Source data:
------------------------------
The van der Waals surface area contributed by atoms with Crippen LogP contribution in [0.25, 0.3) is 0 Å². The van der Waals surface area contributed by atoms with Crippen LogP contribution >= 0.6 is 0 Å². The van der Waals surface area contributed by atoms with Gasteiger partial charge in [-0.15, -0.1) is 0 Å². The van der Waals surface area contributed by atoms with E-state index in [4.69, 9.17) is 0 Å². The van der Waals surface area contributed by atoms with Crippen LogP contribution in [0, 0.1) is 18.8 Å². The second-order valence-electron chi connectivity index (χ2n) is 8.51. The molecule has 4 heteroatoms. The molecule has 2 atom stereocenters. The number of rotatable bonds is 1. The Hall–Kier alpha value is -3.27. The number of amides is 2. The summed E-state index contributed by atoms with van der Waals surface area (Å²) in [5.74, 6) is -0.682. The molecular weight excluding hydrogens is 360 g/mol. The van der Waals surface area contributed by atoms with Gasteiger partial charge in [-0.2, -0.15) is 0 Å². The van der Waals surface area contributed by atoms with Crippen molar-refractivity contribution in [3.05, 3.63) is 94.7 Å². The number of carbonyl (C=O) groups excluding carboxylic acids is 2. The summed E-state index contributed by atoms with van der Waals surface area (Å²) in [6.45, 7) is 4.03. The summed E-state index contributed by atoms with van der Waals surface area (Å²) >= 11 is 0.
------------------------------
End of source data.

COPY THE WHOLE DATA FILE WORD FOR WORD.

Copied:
The van der Waals surface area contributed by atoms with Crippen LogP contribution in [0.25, 0.3) is 0 Å². The van der Waals surface area contributed by atoms with Crippen LogP contribution >= 0.6 is 0 Å². The van der Waals surface area contributed by atoms with Gasteiger partial charge in [-0.15, -0.1) is 0 Å². The van der Waals surface area contributed by atoms with E-state index in [4.69, 9.17) is 0 Å². The van der Waals surface area contributed by atoms with Crippen LogP contribution in [0, 0.1) is 18.8 Å². The second-order valence-electron chi connectivity index (χ2n) is 8.51. The molecule has 4 heteroatoms. The molecule has 2 atom stereocenters. The number of rotatable bonds is 1. The Hall–Kier alpha value is -3.27. The number of amides is 2. The summed E-state index contributed by atoms with van der Waals surface area (Å²) in [5.74, 6) is -0.682. The molecular weight excluding hydrogens is 360 g/mol. The van der Waals surface area contributed by atoms with Gasteiger partial charge in [-0.2, -0.15) is 0 Å². The van der Waals surface area contributed by atoms with Crippen molar-refractivity contribution in [3.05, 3.63) is 94.7 Å². The number of carbonyl (C=O) groups excluding carboxylic acids is 2. The summed E-state index contributed by atoms with van der Waals surface area (Å²) in [6.45, 7) is 4.03. The summed E-state index contributed by atoms with van der Waals surface area (Å²) >= 11 is 0.